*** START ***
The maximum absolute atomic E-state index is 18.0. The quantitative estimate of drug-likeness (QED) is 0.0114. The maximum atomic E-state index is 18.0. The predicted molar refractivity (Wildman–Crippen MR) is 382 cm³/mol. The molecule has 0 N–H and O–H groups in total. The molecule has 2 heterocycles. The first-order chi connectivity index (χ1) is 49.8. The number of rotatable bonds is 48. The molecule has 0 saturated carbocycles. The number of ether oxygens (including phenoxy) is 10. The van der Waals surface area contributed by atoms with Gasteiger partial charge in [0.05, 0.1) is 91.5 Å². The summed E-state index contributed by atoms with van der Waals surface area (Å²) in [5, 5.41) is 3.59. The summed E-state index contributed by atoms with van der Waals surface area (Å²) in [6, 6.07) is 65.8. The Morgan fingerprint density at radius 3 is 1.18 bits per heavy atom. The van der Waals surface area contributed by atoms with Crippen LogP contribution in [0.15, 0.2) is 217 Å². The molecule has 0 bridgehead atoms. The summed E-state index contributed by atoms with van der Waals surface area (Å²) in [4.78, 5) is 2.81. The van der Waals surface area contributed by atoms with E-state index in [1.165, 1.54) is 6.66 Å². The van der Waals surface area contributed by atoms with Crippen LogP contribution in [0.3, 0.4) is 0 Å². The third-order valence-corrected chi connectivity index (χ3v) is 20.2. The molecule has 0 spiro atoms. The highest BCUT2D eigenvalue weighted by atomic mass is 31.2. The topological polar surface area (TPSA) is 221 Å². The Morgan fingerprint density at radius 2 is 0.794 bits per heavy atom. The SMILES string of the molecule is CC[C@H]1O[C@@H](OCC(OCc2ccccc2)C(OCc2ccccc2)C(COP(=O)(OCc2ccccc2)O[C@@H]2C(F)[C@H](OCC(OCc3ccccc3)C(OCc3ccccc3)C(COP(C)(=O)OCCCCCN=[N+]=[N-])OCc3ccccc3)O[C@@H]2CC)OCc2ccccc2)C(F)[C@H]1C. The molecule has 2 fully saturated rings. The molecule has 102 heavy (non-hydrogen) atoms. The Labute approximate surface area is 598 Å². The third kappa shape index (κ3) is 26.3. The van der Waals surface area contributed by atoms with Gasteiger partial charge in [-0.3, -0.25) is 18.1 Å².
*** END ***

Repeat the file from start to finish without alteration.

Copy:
The maximum absolute atomic E-state index is 18.0. The quantitative estimate of drug-likeness (QED) is 0.0114. The maximum atomic E-state index is 18.0. The predicted molar refractivity (Wildman–Crippen MR) is 382 cm³/mol. The molecule has 0 N–H and O–H groups in total. The molecule has 2 heterocycles. The first-order chi connectivity index (χ1) is 49.8. The number of rotatable bonds is 48. The molecule has 0 saturated carbocycles. The number of ether oxygens (including phenoxy) is 10. The van der Waals surface area contributed by atoms with Gasteiger partial charge in [0.05, 0.1) is 91.5 Å². The summed E-state index contributed by atoms with van der Waals surface area (Å²) in [5, 5.41) is 3.59. The summed E-state index contributed by atoms with van der Waals surface area (Å²) in [6, 6.07) is 65.8. The Morgan fingerprint density at radius 3 is 1.18 bits per heavy atom. The van der Waals surface area contributed by atoms with Crippen LogP contribution in [0.15, 0.2) is 217 Å². The molecule has 0 bridgehead atoms. The summed E-state index contributed by atoms with van der Waals surface area (Å²) in [4.78, 5) is 2.81. The van der Waals surface area contributed by atoms with E-state index in [1.165, 1.54) is 6.66 Å². The van der Waals surface area contributed by atoms with Crippen LogP contribution in [0.3, 0.4) is 0 Å². The third-order valence-corrected chi connectivity index (χ3v) is 20.2. The molecule has 0 spiro atoms. The highest BCUT2D eigenvalue weighted by atomic mass is 31.2. The topological polar surface area (TPSA) is 221 Å². The Morgan fingerprint density at radius 2 is 0.794 bits per heavy atom. The SMILES string of the molecule is CC[C@H]1O[C@@H](OCC(OCc2ccccc2)C(OCc2ccccc2)C(COP(=O)(OCc2ccccc2)O[C@@H]2C(F)[C@H](OCC(OCc3ccccc3)C(OCc3ccccc3)C(COP(C)(=O)OCCCCCN=[N+]=[N-])OCc3ccccc3)O[C@@H]2CC)OCc2ccccc2)C(F)[C@H]1C. The molecule has 2 fully saturated rings. The molecule has 102 heavy (non-hydrogen) atoms. The Labute approximate surface area is 598 Å². The third kappa shape index (κ3) is 26.3. The van der Waals surface area contributed by atoms with Gasteiger partial charge in [-0.3, -0.25) is 18.1 Å².